A teacher said, “We are under pressure not to write anything against the government, otherwise we fear being sent to jail somewhere in Agra or some other place. (like so many people have post the abrogation). Now, there is no one to back us. We can't write on Twitter and Facebook. I had stopped posting a year back. Even the twitter comes under scan, they start questioning the uploads.”
Yet another teacher said, “People call me and tell me -- ‘You are speaking like this -- you know how unsafe it is. The police is under the control of the forces. They are now using police against us for spreading fear. They can put any charge, even Public Safety Act (PSA)’. Now a lot of people are understanding and they are abusing and saying we did a mistake by voting for them.”
Minority students in the university particularly pointed towards how they are being called terrorists on campus for being Muslim and live in the constant fear of being lynched. The report quotes a students as saying, “We have our local identities here. We are Gujjar, Bakerwal, Pahadi, Dogra. But we are increasingly being termed only as Kashmiris and looked upon as if we are all terrorists and Pakistan supporters.”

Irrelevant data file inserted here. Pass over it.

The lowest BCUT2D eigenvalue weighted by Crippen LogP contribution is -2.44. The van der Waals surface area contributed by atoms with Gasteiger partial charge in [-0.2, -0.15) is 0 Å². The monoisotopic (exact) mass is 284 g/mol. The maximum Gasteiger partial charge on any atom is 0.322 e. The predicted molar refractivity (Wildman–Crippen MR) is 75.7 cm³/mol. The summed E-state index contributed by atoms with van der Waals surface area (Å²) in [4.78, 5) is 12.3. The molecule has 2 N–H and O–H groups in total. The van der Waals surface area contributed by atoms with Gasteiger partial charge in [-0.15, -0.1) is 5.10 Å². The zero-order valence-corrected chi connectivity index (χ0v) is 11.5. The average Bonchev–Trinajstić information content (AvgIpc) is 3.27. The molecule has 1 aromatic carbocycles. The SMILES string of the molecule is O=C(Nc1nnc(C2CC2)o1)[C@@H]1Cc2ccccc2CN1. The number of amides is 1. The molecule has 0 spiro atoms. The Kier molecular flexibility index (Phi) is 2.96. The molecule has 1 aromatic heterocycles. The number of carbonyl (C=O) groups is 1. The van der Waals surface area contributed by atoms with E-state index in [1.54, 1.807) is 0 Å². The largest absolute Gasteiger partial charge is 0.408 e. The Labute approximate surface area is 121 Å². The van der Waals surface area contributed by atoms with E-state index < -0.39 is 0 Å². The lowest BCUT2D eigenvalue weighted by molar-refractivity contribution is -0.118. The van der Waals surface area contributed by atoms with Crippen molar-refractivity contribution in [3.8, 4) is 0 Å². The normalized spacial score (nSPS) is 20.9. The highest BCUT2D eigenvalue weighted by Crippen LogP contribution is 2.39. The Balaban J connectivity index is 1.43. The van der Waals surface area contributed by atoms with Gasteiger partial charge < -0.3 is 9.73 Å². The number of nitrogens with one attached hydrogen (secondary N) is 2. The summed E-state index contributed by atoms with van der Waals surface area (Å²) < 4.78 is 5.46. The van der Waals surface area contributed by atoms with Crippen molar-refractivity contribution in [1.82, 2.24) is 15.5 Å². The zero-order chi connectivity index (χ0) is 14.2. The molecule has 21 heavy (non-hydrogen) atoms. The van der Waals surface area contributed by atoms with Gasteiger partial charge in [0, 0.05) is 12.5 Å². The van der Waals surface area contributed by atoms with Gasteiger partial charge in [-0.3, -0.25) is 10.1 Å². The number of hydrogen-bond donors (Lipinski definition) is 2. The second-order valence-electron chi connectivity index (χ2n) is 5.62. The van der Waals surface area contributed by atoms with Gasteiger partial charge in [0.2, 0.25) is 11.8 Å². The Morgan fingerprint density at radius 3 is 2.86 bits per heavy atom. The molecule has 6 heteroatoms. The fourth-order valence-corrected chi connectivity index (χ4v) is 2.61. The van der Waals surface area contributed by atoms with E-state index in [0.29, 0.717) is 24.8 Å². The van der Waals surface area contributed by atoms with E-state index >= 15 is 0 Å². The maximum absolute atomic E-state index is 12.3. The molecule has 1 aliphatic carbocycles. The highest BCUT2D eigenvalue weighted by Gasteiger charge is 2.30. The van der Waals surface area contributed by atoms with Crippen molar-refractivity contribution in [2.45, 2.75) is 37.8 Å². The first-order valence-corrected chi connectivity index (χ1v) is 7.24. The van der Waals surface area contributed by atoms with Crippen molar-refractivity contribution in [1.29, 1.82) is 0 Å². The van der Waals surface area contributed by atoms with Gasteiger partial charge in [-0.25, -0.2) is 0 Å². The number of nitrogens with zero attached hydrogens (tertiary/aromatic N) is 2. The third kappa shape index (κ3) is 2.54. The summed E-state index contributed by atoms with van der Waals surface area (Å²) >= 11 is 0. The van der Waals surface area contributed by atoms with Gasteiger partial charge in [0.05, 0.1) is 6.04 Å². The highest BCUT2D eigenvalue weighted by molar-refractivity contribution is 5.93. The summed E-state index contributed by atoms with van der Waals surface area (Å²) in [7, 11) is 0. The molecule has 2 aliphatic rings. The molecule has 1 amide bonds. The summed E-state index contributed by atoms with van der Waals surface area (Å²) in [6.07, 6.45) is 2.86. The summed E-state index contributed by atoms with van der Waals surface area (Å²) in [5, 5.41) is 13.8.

Another said, “I live in fear of lynching. Two-three boys said I am a militant, they told others too pointing at me. They are close to the administration.” 
Yet another student talked of how “good student-teacher relations on the campus” have been suddenly undermined. The teachers “have started looking at us in terms of Hindus and Muslims. We had friends who were both boys and girls. There were many girls in our friends' circle. Now we are labelled as ‘love jihadis’ if we talk to them.”